Recording Date: April 8, 9, & 10 2008
Recorded at Doopsgezinde en Remonstrantse Gemeente, Deventer, by Skarster Music Investment C.V.
Riko Fukuda Played on Fortepianos of the Edwin Beunk Collection
Felix Mendelssohn Bartholdy
As was usual for sons of well to do families in the 18th and 19th century, Felix Mendelssohn also left the Berlin parental home in April 1829 and set out on a journey through Europe to broaden his horizon. Even before the summer he and his friend and travel companion Karl Klingemann arrived in Edinburgh and from there they toured Scotland and sailed along the coast. Felix was struck by the wild Scottish sea- and landscapes and made drawings and water colours. But also the Hebrides Ouverture and Symphony no. 3(the Scottish) are memorable fruits.
Before his travels Mendelssohn had already started to compose the Fantasy in F sharp, which is also called Sonata écossaise (Scottish sonata), but only after the three years' tour did he finish and publish it. The work is comprised of three parts andcontinues with the attacca as one big whole.
Sieben Charakterstücke op.7 is an early work of Mendelssohn. He wrote it between 1824 and 1826, at the age of 15 up to 17 and dedicated it to his former piano teacher Ludwig Berger. Not all composer geniuses in musical history show such developed
composition skill and musicality at such an early age as is shown in this piece. We already see the characteristics that Mendelssohn demonstrates in all works made throughout his entire life: lyrical melodies in nos. 1 and 6, restless perpetuum mobile in nos. 2, 4 and 7, and a composition in the style of J.S.Bach in 3 and 5 (Fuga).
After his three years' journey Mendelssohn returned to the parental home in Berlin in June 1832. The following month he ordered a piano by Conrad Graf from Vienna. His specific wish was a grand piano with a compass of 6½ octaves.
The development of the piano in the late 18th century up to the mid 19th century went very fast and its compass increased every time. The piano Felix mother and aunts knew in the days of their youths had a compass of but 5 octaves, the Broadwood grand at his parents' had 6.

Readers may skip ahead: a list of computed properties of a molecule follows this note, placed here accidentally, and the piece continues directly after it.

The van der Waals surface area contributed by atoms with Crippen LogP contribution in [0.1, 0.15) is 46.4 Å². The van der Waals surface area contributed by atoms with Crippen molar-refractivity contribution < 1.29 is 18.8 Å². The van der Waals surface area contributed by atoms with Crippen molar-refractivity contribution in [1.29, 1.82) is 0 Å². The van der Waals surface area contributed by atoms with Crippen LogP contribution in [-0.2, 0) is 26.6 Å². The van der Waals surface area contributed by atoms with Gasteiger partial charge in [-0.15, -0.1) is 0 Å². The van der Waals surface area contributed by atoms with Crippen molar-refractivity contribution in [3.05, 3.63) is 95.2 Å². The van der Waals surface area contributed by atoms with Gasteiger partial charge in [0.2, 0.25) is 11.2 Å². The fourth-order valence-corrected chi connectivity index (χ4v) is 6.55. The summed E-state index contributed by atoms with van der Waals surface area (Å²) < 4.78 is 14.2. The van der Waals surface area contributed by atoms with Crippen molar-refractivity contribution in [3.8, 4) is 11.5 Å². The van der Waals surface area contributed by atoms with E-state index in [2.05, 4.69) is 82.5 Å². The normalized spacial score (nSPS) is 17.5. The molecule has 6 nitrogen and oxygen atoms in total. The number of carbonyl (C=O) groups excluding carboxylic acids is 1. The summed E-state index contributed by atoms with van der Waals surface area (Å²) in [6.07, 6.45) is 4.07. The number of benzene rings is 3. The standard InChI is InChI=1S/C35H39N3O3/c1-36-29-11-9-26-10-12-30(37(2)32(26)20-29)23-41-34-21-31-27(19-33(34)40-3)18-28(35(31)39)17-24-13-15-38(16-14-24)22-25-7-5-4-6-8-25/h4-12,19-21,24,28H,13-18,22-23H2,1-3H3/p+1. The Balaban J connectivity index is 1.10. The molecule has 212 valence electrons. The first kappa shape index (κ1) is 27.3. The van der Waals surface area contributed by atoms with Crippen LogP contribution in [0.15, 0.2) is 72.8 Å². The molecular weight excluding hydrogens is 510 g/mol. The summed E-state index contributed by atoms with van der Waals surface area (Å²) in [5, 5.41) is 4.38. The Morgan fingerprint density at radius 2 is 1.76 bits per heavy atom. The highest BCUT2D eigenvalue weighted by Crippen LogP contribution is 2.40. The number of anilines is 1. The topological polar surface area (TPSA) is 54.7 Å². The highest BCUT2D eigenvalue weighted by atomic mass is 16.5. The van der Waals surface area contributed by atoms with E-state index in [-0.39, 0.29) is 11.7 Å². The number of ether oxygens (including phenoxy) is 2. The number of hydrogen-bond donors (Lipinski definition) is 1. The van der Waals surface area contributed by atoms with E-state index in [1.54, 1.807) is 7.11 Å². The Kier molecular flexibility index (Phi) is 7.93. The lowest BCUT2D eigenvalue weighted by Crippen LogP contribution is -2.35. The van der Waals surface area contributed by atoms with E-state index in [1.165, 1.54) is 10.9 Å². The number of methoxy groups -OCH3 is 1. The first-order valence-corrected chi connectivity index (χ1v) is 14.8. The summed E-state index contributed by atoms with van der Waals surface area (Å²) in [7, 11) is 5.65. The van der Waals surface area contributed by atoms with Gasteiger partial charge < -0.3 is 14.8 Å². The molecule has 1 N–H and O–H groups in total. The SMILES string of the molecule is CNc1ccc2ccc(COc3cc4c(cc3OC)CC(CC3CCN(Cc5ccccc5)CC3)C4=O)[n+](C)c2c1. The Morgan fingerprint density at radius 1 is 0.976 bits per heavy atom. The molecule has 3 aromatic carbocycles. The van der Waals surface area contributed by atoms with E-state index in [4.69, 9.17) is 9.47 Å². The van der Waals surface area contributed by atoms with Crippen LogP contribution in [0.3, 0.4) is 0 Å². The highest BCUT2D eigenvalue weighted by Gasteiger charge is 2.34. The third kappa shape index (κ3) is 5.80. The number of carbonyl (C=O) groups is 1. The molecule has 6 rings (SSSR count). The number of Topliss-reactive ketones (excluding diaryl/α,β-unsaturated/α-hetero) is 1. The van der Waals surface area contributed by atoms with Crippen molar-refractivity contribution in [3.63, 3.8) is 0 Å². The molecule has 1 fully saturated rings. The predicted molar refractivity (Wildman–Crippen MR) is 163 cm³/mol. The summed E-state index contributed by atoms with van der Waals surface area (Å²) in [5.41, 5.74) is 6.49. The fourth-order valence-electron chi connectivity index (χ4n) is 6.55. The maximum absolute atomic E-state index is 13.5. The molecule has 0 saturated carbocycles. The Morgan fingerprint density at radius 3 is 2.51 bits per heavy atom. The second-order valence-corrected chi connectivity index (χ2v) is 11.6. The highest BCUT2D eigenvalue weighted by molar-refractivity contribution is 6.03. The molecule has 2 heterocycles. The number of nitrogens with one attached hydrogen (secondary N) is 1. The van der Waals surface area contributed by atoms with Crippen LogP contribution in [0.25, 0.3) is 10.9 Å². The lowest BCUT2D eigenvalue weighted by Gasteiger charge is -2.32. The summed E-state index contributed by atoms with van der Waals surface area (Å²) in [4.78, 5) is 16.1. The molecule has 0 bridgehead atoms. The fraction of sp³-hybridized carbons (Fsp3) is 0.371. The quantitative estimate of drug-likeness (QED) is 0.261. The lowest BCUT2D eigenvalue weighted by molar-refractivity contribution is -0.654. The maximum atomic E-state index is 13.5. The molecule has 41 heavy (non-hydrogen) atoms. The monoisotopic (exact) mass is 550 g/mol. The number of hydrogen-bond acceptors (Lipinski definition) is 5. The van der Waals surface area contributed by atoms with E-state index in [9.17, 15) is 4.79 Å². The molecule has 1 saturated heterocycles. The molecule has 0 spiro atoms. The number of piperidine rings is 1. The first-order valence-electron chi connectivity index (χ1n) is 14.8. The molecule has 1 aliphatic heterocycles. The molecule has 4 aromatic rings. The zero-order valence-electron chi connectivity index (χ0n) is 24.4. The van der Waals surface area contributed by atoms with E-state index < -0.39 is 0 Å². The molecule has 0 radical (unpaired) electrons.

He was so pleased with the Graf that he ordered two more within a time span of three years; one for the city of Düsseldorf where he had become General Musical Director and one as a wedding present for his brother's bride.
Although he also received a grand piano as a present from the Erard factory in 1832, his enthusiasm for this make is not registered until 1838. The 1832 instrument did not play easily and after he had sent it back to the factory in 1837 to have it modified, he unexpectedly got offered a new instrument. He described this instrument ‘so full and rich in tone' and praised the Erard quoting Lord Byron, ‘There be none of Beauty's daughters with a magic like Erard's.'
In 1841 the Viennese musical publisher Pietro Mechetti asked a number of ten composers to write a piano work. These works would be published in a volume entitled ‘Dix morceaux brillants' and the proceeds would go to a fund to raise a Beethoven monument in Bonn. Among these composers we find the names of Chopin, Czerny, Kalkbrenner, Liszt and Mendelssohn. At first Mendelssohn was hesitant about this request. He wrote in his letter that he did not have anything befitting the word ‘brillant'. However, a work flowed from his pen that did not bear the title ‘brillant' but ‘Variations sérieuse'. Mendelssohn himself was very enthusiastic about the piece and played it regularly in performances.
Lieder ohne Worte is often looked upon as the essence of Mendelssohn's work. Short pieces and sweet melodies; often playable for amateur pianists; and often endowed with beautiful epithets such as Spinning song. Actually, the composer himself was against this. When Marc-Andre Souchay, his cousin (by marriage) proposed to give a title to all Lieder ohne Worte, Felix answered that he did not think it a good idea. Words evoke different feelings in everybody; they may lead to misunderstandings whereas the musical language is clear and unambiguous. Only three of the total of 42 Lieder carry an original title by the composer: Auf einer Gondel, Duetto and Volkslied. So the title Spinning Song of this opus 67/4 is not original.